Originally written on Fangraphs  |  Last updated 9/21/12
Alternate headline: Yu Darvish Stops Being Polite, Starts Getting Real
Yu Darvish pitched again on Thursday, and Yu Darvish dominated again on Thursday. Unlike when he dominated the Mariners in his previous outing, this time he dominated a good team on the road, allowing a run over eight innings against the Angels. The Rangers beat the Angels, which the Angels found particularly devastating, and while it wasn’t all Darvish’s fault, it was a lot Darvish’s fault. Said Michael Young afterward:
“Yu has just been awesome,” said 3B Michael Young. “I hope people are appreciating what they are seeing, because rookies don’t usually get stronger as the season goes on. It’s usually the other way around. Guys are running on fumes as the season is ending. Not Yu. He’s getting stronger and better. He’s just been rock solid.”

Plenty of players keep from wearing down during the stretch run, but few pick up their games as Darvish has. Darvish has unquestionably gotten stronger and better, and what he’s done lately has been Medlenesque. Before we get to that, a pitch sequence against Vernon Wells from Thursday’s eighth inning. The count is 1-and-1.


Realistically I could’ve chosen any Darvish strikeout, because they’re all esthetically pleasing. I liked this one because I’m a fan of the lollipop curve, and because I like Wells’ helpless body language. In truth, the pitch was off the plate and Wells was probably expressing his exasperation over the call, but had I not told you that, the body language still would’ve made sense. Darvish can make batters feel helpless when he’s on, and these days he’s more on than the ceiling fan in my kitchen. (The ceiling fan in my kitchen is always on.)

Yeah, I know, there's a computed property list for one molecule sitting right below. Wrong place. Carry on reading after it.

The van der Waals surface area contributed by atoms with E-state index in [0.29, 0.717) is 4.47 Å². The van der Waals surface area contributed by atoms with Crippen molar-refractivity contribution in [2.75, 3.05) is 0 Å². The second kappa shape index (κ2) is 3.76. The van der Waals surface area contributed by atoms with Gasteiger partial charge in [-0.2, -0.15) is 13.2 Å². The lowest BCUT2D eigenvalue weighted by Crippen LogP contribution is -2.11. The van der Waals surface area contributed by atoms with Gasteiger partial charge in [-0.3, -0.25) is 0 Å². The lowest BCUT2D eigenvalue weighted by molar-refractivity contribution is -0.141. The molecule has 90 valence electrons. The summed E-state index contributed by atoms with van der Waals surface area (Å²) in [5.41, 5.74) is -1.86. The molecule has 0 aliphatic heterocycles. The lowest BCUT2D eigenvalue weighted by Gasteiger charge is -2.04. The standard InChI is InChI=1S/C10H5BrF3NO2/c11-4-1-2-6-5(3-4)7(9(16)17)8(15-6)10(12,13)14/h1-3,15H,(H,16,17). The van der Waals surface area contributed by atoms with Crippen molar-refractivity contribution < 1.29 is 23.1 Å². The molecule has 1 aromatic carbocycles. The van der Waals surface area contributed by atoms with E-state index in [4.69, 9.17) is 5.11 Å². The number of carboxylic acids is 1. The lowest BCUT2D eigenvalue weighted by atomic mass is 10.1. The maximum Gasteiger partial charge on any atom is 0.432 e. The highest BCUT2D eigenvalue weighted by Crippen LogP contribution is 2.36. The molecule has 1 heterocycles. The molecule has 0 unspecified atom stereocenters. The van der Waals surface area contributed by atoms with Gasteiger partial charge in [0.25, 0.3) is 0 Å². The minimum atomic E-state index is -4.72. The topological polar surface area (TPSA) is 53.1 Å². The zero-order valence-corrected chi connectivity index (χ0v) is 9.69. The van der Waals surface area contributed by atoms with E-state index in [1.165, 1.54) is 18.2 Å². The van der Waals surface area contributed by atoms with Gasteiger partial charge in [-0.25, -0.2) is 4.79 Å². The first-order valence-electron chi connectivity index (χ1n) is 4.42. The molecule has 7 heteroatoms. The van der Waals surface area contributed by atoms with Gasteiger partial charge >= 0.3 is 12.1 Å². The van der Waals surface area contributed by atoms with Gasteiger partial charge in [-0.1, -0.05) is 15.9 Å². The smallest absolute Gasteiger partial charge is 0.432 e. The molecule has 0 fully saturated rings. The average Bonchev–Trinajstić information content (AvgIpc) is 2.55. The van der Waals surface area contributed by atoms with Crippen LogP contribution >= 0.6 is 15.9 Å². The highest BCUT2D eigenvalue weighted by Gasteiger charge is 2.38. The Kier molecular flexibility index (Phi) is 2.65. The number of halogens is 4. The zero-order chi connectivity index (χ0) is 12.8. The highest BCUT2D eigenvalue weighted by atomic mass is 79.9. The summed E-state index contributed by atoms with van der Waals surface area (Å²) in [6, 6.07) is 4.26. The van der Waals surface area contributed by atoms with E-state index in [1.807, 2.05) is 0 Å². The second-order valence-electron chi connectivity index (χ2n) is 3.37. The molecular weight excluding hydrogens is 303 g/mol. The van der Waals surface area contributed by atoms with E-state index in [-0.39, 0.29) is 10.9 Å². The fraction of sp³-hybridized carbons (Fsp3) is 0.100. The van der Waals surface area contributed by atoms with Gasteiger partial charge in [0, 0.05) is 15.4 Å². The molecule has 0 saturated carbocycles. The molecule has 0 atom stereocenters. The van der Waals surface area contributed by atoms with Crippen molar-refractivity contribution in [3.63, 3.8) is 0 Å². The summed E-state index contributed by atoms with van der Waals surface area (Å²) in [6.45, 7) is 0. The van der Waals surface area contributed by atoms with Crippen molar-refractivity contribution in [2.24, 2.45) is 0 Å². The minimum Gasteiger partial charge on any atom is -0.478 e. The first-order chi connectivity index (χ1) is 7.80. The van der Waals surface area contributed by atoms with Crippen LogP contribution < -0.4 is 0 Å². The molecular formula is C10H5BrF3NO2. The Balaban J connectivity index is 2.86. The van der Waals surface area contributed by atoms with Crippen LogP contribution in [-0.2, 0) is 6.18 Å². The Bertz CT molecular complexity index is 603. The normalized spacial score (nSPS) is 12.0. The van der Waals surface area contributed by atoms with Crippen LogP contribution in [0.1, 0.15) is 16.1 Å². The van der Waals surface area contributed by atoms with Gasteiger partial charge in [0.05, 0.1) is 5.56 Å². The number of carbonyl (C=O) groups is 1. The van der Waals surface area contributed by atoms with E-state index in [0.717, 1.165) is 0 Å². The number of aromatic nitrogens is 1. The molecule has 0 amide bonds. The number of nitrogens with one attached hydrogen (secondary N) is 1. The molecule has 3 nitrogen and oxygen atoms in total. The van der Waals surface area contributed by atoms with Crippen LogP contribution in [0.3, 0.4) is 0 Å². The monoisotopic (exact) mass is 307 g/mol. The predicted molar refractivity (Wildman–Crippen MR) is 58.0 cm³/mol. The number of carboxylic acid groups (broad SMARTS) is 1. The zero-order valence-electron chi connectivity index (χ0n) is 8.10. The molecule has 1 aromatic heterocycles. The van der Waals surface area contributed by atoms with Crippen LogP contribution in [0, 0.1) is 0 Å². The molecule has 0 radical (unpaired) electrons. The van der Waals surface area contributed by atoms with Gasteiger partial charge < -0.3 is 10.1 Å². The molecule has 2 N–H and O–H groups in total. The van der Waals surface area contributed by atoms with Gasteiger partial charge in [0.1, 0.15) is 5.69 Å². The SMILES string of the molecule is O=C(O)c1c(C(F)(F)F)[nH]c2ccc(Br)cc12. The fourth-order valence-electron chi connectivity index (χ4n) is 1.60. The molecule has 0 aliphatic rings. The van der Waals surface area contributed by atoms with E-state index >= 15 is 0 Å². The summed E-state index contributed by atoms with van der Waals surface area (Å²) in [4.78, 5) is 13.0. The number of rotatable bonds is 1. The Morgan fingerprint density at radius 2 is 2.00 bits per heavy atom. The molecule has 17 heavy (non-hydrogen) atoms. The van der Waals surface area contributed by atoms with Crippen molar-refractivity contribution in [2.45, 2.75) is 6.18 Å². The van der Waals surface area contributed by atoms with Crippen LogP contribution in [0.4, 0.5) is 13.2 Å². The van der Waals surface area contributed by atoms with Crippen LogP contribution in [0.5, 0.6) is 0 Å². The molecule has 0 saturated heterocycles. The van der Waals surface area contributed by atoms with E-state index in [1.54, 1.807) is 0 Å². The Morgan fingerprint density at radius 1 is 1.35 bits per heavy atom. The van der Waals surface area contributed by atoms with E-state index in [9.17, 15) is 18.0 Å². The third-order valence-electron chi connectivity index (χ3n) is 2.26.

By the numbers, Thursday’s was Darvish’s sixth outstanding outing in a row. Since August 17, Darvish has started six times, throwing 44 innings and allowing ten runs. Over that span he’s got nine walks and 52 strikeouts, throwing two-thirds of his pitches for strikes. This is the sort of performance stretch some people expected when Darvish first signed on with the Rangers. This isn’t the sort of performance stretch people saw coming after Darvish got some big-league innings under his belt.
Darvish, you’ll recall, was the author of some statistical obscenity in Japan. Based on those numbers, and based on his stuff, the Rangers spent a small fortune to sign him to a contract. That’s when the comparisons to Daisuke Matsuzaka really took off, and for a while Darvish did little to separate himself. Matsuzaka was the easy and lazy comparison, sure, but he was also an appropriate comparison. Darvish, for months, showed inconsistent command of the strike zone.
Through August 12, Darvish walked nearly 13 percent of opposing batters while throwing 61 percent of his pitches for strikes. Since August 17, he’s walked under six percent of opposing batters while throwing 66 percent of his pitches for strikes. Out of his 28 starts, Darvish has walked two or fewer batters 11 times. Six of those times have come in Darvish’s most recent six starts.